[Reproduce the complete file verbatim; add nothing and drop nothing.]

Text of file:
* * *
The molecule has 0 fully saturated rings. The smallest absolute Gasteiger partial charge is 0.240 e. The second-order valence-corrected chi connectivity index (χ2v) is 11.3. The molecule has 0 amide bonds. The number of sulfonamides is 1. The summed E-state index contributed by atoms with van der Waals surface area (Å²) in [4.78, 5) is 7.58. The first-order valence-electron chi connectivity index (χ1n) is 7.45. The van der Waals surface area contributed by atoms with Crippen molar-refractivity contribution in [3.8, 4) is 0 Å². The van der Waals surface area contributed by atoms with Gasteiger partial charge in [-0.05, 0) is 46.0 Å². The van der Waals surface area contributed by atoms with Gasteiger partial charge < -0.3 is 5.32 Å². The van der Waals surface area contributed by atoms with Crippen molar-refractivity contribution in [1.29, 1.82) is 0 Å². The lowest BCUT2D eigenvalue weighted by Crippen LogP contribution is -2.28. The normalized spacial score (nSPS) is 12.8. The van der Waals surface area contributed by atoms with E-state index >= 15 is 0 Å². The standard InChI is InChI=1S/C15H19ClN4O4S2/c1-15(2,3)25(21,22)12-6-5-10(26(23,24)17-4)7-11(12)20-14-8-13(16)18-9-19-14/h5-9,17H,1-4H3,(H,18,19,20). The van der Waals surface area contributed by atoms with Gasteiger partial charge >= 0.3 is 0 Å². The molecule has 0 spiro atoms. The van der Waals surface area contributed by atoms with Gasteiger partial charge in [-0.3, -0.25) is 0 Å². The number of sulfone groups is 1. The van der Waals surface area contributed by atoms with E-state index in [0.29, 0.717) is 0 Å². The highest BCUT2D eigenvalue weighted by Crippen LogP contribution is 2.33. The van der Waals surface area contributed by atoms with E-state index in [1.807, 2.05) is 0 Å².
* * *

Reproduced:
The molecule has 0 fully saturated rings. The smallest absolute Gasteiger partial charge is 0.240 e. The second-order valence-corrected chi connectivity index (χ2v) is 11.3. The molecule has 0 amide bonds. The number of sulfonamides is 1. The summed E-state index contributed by atoms with van der Waals surface area (Å²) in [4.78, 5) is 7.58. The first-order valence-electron chi connectivity index (χ1n) is 7.45. The van der Waals surface area contributed by atoms with Crippen molar-refractivity contribution in [3.8, 4) is 0 Å². The van der Waals surface area contributed by atoms with Gasteiger partial charge in [-0.05, 0) is 46.0 Å². The van der Waals surface area contributed by atoms with Gasteiger partial charge < -0.3 is 5.32 Å². The van der Waals surface area contributed by atoms with Crippen molar-refractivity contribution in [1.29, 1.82) is 0 Å². The lowest BCUT2D eigenvalue weighted by Crippen LogP contribution is -2.28. The normalized spacial score (nSPS) is 12.8. The van der Waals surface area contributed by atoms with E-state index >= 15 is 0 Å². The standard InChI is InChI=1S/C15H19ClN4O4S2/c1-15(2,3)25(21,22)12-6-5-10(26(23,24)17-4)7-11(12)20-14-8-13(16)18-9-19-14/h5-9,17H,1-4H3,(H,18,19,20). The van der Waals surface area contributed by atoms with Gasteiger partial charge >= 0.3 is 0 Å². The molecule has 0 spiro atoms. The van der Waals surface area contributed by atoms with Gasteiger partial charge in [-0.3, -0.25) is 0 Å². The number of sulfone groups is 1. The van der Waals surface area contributed by atoms with E-state index in [0.29, 0.717) is 0 Å². The highest BCUT2D eigenvalue weighted by Crippen LogP contribution is 2.33. The van der Waals surface area contributed by atoms with E-state index in [1.807, 2.05) is 0 Å².